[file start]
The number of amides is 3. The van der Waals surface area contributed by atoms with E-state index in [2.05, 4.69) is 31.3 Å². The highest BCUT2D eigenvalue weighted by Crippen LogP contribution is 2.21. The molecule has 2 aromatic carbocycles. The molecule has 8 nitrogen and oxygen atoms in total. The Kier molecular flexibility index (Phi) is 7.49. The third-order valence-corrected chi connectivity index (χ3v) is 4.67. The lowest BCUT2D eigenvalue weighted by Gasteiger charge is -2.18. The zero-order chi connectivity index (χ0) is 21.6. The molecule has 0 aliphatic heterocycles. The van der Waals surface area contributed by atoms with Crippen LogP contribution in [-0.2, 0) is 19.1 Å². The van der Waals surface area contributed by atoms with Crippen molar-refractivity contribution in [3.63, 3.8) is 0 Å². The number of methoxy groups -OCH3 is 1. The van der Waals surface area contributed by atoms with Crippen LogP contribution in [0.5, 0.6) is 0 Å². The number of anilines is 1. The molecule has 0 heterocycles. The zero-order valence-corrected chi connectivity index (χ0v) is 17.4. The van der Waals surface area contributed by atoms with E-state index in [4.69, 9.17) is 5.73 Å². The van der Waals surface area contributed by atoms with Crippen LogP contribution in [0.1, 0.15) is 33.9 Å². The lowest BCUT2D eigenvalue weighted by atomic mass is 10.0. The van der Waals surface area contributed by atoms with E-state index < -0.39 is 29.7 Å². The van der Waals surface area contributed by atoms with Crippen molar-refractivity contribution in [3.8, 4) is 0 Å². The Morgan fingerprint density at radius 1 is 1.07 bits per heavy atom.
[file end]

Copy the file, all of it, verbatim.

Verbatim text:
The number of amides is 3. The van der Waals surface area contributed by atoms with E-state index in [2.05, 4.69) is 31.3 Å². The highest BCUT2D eigenvalue weighted by Crippen LogP contribution is 2.21. The molecule has 2 aromatic carbocycles. The molecule has 8 nitrogen and oxygen atoms in total. The Kier molecular flexibility index (Phi) is 7.49. The third-order valence-corrected chi connectivity index (χ3v) is 4.67. The lowest BCUT2D eigenvalue weighted by Gasteiger charge is -2.18. The zero-order chi connectivity index (χ0) is 21.6. The molecule has 0 aliphatic heterocycles. The van der Waals surface area contributed by atoms with Crippen LogP contribution in [-0.2, 0) is 19.1 Å². The van der Waals surface area contributed by atoms with Crippen molar-refractivity contribution in [3.63, 3.8) is 0 Å². The number of methoxy groups -OCH3 is 1. The van der Waals surface area contributed by atoms with Crippen LogP contribution in [0.5, 0.6) is 0 Å². The number of anilines is 1. The molecule has 0 heterocycles. The zero-order valence-corrected chi connectivity index (χ0v) is 17.4. The van der Waals surface area contributed by atoms with E-state index in [4.69, 9.17) is 5.73 Å². The van der Waals surface area contributed by atoms with Crippen LogP contribution in [0.1, 0.15) is 33.9 Å². The lowest BCUT2D eigenvalue weighted by atomic mass is 10.0. The van der Waals surface area contributed by atoms with E-state index < -0.39 is 29.7 Å². The van der Waals surface area contributed by atoms with Crippen molar-refractivity contribution in [3.8, 4) is 0 Å². The Morgan fingerprint density at radius 1 is 1.07 bits per heavy atom.